This section of the site is to give detailed study processes on how people passed. Hopefully it will help those studying for the test so that they can learn from others. If you'd like to submit how you studied for (and subsequently passed) the PE, please send us an email and we'll put it up on the site.

Success Stories

Admingineer

Exam Type: Civil with an emphasis in Structural

State: CA (which included the specialty seismic and surveying courses)

Times to Pass: Just one thank goodness.

Study Time: All told, around 250 hrs would be my best guess

My studying process:

  • I took a review course to reteach me what I had forgotten (and i wasn't very far out of school; how much could I have forgotten you may ask, well a lot). Some teachers weren't so awesome, some I really enjoyed. All in all i didn't do any geotech or transportation problems b/c they taught the subject so well I figured I'd have a good shot for those sections.
  • I read most of the CERM and highlighted important stuff (well at least what I thought would be important). And also tabbed the main sections that I felt would be useful. That is mainly how I studied for the morning portion of the exam. I didn't go through and do all the problems for every section. But don't think that this will be a weekend activity. That book is huge.
  • I bought two problem book sets (Lindeburg's 600 problems, and the structural 6 min. solutions). I only did the problems for my emphasis (structural). I heard that the first half of the test was much easier than the second so I studied mainly on my emphasis.
  • I spent most of my days after work driving straight to the library and doing problems for 2 hours or so, and also spending 6 hours or so every weekend that I had free.
  • I had a fantastic GF who helped me with meals and what not (trust me after working for 12 hours and studying for 2 the last thing you want to do is cook for yourself). I did have to buy her a really nice present when I finished it all but it was totally worth it.
  • Total time wise I spent about 10 weeks studying for the national test (i'd say close to 200 hours) then about 24 hours studying for each of the other tests (surveying and seismic). I used the Hiner book for seismic, and Cuomo for surveying (nothing aside from those two books). Oh, actually I read Hiner next to the AISC and IBC so I could cross reference which helped.

Hopefully this can help the others!

My recommendations:

  • Study the general portion enough to be able to flip through the book and find things quickly (which is a great help with CERM's index). But a majority of studying should be done on your emphasis. The afternoon section in my mind was much more difficult than the general morning section.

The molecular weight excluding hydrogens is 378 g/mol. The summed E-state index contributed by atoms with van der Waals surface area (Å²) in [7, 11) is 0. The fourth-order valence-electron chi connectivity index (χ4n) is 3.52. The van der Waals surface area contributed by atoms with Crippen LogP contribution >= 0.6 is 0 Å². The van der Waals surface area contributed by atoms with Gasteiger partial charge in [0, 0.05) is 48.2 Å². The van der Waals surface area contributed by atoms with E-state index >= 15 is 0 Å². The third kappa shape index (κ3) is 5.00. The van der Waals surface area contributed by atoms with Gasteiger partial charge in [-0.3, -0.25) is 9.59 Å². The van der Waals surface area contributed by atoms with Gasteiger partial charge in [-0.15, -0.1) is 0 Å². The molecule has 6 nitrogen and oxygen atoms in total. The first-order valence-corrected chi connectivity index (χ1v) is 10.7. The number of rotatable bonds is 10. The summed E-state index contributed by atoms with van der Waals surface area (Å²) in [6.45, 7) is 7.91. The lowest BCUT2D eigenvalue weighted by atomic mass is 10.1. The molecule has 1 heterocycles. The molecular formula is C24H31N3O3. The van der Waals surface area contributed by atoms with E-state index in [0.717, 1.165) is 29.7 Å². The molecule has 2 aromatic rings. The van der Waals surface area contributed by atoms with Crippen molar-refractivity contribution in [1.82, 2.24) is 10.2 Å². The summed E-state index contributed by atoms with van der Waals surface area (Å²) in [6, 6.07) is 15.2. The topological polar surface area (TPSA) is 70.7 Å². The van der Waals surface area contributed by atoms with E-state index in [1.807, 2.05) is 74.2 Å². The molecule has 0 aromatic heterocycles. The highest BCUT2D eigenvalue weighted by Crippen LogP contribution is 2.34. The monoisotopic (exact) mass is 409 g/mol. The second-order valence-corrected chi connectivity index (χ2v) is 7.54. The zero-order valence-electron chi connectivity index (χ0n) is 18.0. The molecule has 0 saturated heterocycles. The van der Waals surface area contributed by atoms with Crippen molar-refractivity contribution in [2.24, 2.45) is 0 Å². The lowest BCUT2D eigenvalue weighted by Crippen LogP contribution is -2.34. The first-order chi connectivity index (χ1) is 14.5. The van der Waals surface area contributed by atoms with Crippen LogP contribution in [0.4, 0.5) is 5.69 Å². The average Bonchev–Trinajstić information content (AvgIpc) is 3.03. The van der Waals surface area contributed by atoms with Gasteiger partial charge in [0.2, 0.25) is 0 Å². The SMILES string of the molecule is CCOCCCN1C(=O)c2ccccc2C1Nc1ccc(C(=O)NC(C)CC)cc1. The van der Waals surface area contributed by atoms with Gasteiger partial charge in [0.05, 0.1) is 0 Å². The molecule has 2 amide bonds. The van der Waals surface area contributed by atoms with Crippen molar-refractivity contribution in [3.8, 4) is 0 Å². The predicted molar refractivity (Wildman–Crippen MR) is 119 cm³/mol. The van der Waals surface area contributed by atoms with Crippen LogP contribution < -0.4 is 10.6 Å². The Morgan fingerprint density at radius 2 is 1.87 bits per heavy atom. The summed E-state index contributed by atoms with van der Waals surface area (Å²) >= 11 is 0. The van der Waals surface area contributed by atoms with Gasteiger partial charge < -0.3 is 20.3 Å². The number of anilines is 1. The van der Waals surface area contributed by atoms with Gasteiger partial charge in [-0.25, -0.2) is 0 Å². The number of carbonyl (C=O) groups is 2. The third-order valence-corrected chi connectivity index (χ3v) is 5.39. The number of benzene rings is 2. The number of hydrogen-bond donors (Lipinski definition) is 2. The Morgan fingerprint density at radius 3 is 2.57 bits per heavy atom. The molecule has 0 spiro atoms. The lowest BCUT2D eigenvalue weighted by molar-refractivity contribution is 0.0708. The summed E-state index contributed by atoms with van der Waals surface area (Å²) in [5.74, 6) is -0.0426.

• Regarding your emphasis, problems problems problems, do as many as you can get your hands on. I guarantee there will be quite a few that leave you scratching your head. And from this you learn how to work the equations.
  • Don't be afraid to not study a section that would not be worth the cost in time it would take you to learn. For the afternoon structural section I decided against buying the AASHTO manual for bridge design. My reasons were: I had never used it, and the cost in time it would have taken me to look over it.
  • Check you state board rules, but if you can, bring in food and water. 8 hours of testing is exhausting and you'll need a pick-me-up
  • Bring a sweater to the test (you won't want to be shivering if they have the a/c blasting.
  • I brought a little hand-held dictionary. There were two times where they used a word that I had to look up.

~admingineer July 14, 2009


Construction PE

Exam Type: Civil with an emphasis in Construction

Times to Pass: One

Regular girl- passed the exam the first try (than you, God!!) and would like to share what I learned. Hopefully it will help those of you starting to study. I wish I knew this stuff from the get go...

  1. I first started trying to read the CERM book like a novel. DON'T do this (at least not at the beginning). It is frustrating. Too in depth (which I originally thought would be a good thing) but all it did was make me almost want to quit studying a couple of times and give up on the PE all together. The CERM is a good reference (a GREAT reference) actually, but not a good Teaching tool.
  2. Instead, go to this website from Texas A&M university: http://engineeringregistration.tamu.edu/tapedreviews/index.htm
    • They have free videos for you to watch on all of the disciplines. They are a bit old, but bear with them, they are VERY worth the time invested. So what I did is print out the PDFs for the videos. I watched the video for one of the disciplines, for example Geotech. It would take me a couple of days to get through the video. Stop the video, work the problems out step by step along with the instructor, continue until you have completed the video. Then I would spend the rest of the week working through sample problems of that discipline. I had about 3 books of practice problems (one form Lindeburg, one for Kaplan, one directly from NCEES etc). Work as many problems as you can that week for that discipline. Keep the CERM book next to you the whole time. Every table you use, tab it. Keep working more problems until the end of the week. If a problem is ridiculously hard, skip it. You can use your time better by covering more problems first. At the end of your review months you can always come back to do hard problems if you have time. Next week, Monday & Tuesday spend watching a video on Hydraulics for example. Work Hydro problems the rest of the week. Continue until you have finished all the videos and you will have covered the morning material well (for free!!!).